The emphasis that many have placed on the flavor note analogies is simply too much. If we just use simple descriptors to describe the flavor profile (i.e. the cigar starts off sweet, becomes salty, and then spicy in the final third) a review will be quite generic and boring. While I do think there is a point where it can go overboard, metaphors and analogies can help paint a better picture of the cigar. Personally, I think the flavor analogies are an easy target for many critics of cigar reviews.
Strength and body are not even mentioned in some cigar reviews. To me, this is a very important part of the assessment when it comes to letting people know the profile of a cigar.
How well does this cigar perform?
Flavor is an important category, but overall performance is pre-eminent in my book. To some degree, these factors weigh differently depending on one’s personal preference. There are a lot of things that need to be considered here.
- How good are the flavors of this cigar?
- Is the cigar well constructed?
- Does the cigar burn well?
- Does the cigar have a nice draw?
- How complex is the cigar?
- Are the flavors well-balanced?
A composite of these factors is taken and ultimately that is what is used to come up with a rating or score. I call this a merit rating. Of course, there is much controversy on what system should be used to deliver a rating or score. We have all seen the debates rage about the 100 point system, the 10 point system, some other point system, or no point system. In the end, the choice of system to be used is sort of a religious war. It’s more important that the review delivers a clear and understandable mechanism on the cigar’s performance.
Cigar Coop utilizes a 100 point system. While that certainly has its shortcomings, many people can relate to it – and it does the job of delivering a composite of the performance factors.
Is the cigar worth the price?
Ultimately someone looking at a review is going to want to know if the cigar is worth the money.
The position at Cigar Coop is merit and value rating are two separate categories that should not be intermingled. Not all scores are weighted the same. For example, an 89 point rating on merit and overall performance might be considered respectable, but it could have different meanings in terms of value. In other words, an 89 point rating for a $5.00 cigar is going to be valued differently by a consumer than an 89 point rating for a $20.00 cigar. There are some that would take away points for the $20.00 cigar on that 89 point rating, but in this author’s opinion that is when the waters start to get muddy. If the price of the cigar is discounted, does it suddenly get scored higher?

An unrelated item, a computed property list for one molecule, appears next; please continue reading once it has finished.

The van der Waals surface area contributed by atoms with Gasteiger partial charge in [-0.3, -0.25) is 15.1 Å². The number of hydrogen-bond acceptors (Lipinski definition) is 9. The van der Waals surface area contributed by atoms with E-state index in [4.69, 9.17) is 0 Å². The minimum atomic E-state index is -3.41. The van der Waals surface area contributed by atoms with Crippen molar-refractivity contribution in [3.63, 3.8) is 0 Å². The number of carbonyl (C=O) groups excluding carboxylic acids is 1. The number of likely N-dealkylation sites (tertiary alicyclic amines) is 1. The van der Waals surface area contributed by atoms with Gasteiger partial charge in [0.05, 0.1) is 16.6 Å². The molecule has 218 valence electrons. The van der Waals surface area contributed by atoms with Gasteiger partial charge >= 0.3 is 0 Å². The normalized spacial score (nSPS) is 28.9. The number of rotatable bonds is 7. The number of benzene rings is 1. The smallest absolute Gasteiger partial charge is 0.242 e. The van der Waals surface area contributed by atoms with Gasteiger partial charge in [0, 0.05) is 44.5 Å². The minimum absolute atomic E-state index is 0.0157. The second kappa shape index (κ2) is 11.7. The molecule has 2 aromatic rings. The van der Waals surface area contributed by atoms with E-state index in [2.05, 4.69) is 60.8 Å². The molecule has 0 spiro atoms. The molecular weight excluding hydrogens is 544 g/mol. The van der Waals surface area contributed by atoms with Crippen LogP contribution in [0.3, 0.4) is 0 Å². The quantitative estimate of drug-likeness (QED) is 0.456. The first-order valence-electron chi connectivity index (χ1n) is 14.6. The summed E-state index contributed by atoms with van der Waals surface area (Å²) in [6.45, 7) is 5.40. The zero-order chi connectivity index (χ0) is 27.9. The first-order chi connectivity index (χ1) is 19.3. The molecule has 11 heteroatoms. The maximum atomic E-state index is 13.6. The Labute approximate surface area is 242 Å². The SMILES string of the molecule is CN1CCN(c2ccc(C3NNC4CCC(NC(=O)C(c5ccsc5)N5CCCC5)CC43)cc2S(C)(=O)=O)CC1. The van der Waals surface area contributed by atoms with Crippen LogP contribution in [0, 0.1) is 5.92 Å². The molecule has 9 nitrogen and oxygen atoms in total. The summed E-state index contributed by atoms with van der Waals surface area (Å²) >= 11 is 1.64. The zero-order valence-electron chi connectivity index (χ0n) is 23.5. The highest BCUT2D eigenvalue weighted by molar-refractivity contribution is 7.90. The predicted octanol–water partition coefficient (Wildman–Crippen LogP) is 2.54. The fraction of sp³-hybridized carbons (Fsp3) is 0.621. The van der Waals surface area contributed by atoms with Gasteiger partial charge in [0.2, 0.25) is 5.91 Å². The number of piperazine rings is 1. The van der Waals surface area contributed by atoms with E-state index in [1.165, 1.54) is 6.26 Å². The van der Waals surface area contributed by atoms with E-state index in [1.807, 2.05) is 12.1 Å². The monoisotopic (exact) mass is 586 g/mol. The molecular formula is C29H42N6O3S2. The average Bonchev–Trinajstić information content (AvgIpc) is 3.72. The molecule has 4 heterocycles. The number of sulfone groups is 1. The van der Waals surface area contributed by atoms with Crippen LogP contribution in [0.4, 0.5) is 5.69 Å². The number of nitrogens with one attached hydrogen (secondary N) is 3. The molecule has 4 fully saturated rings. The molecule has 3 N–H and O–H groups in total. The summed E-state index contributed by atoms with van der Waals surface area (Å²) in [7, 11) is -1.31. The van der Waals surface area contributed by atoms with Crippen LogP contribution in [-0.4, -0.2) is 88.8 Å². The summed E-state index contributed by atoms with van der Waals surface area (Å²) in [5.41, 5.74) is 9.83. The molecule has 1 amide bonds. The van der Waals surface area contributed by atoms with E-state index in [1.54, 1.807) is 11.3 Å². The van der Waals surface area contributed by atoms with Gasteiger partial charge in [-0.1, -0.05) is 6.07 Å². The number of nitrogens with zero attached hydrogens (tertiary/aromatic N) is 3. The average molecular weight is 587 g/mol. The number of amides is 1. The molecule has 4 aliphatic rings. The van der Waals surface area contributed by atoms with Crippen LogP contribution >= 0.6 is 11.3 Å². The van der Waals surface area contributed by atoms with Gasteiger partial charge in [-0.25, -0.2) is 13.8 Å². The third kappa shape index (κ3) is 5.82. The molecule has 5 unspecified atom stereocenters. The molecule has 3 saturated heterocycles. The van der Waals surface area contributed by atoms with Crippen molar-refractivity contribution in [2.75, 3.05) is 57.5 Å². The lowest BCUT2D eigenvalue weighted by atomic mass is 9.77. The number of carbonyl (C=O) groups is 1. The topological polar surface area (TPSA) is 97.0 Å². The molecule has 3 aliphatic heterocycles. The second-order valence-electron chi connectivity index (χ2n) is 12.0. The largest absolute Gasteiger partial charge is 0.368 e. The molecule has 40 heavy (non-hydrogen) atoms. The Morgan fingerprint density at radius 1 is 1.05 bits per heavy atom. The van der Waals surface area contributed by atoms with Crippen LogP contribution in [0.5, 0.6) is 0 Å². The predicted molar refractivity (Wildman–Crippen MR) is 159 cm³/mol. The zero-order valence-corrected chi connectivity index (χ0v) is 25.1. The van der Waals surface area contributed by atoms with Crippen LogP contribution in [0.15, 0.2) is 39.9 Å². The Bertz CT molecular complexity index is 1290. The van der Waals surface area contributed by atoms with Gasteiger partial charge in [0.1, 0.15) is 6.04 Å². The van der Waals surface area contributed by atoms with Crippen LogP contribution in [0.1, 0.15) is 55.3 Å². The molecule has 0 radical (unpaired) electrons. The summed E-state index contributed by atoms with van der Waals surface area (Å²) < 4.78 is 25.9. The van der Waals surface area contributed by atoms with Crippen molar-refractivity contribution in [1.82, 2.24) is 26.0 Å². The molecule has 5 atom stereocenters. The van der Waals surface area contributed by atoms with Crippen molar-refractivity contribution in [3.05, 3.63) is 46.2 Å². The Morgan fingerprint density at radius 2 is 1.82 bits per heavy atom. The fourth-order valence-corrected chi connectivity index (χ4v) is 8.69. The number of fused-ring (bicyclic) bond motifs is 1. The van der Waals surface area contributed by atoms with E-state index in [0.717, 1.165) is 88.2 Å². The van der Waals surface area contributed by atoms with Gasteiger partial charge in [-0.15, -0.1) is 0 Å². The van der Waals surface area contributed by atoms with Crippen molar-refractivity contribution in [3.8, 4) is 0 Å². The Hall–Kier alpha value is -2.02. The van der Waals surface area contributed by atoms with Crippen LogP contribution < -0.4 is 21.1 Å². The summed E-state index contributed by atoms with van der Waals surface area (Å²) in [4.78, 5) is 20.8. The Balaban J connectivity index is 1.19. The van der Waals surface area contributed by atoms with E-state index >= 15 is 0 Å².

Where can I buy this cigar?
It’s the most asked question Cigar Coop gets from readers. I think an Internet search is quicker than contacting us or contacting the manufacturer, but nonetheless, the information is something a reviewer should be able to provide.
That’s something we have been a little lax on at Cigar Coop and will work to improve it.
A Foundation of Information Available to the Reviewer is Important
While there are subjective components in an assessment such as merit and value, there are some very important foundational and background informational components a review should be built on. This doesn’t need to be trade secrets on proprietary tobacco or secret fermentation techniques. It’s simple, basic information about the cigar, the line, and the brand. This includes items such as: the name of the cigar, the name and size attributes of the vitola, the cost of the cigar, the box counts of the cigar, whether it is a regular production or limited release, etc. Blend information is always useful (even if its high level) as it better educates the reviewer. Specific production numbers are nice, but don’t make or break a review.
Ultimately, this information needs to come from the manufacturer or brand owner. Some brand owners are very pro-active about providing information. Cigar Coop finds the most effective way to convey this information is through a well-crafted press release from the manufacturer or brand owner. A press release doesn’t need to be fancy or have a heavy marketing spin – it just needs to distill the facts.
There are some manufacturers and brand owners that simply don’t have the bandwidth or just refuse to write a press release. In the cases of limited and shop exclusive cigars, this sometimes becomes an ROI issue for the company whether to invest time in this. There are some manufacturers and brand owners that are very helpful when seeking out this information – and there are others for whom the request for this information falls on deaf ears.
With pricing, this is very tricky. While many price increases are communicated to retailers, they are almost never given to media. Since we assess value on Cigar Coop, it does create a burden to accurately get the price.
As the reviewer on Cigar Coop, if I can’t get the foundational information on the cigar, I simply will not review the cigar. It doesn’t make good business sense for Cigar Coop to review a cigar if I’m blocked from effectively answering the six questions I mention above.
Not every reviewer’s style is for everyone. That is the beauty of having many cigar review sites out there. It gives the reader a nice amount of options to choose from as well as compare and contrast. I personally feel there are things a review should do and things a review shouldn’t do, but I recognize these might not be important to everyone.
As I stated up front, a reviewer’s work should not be immune to criticism, but ultimately I’d like to see the feedback on a broader basis than simply going after the mention of elderberry flavor notes.
Photo Credit: Cigar Coop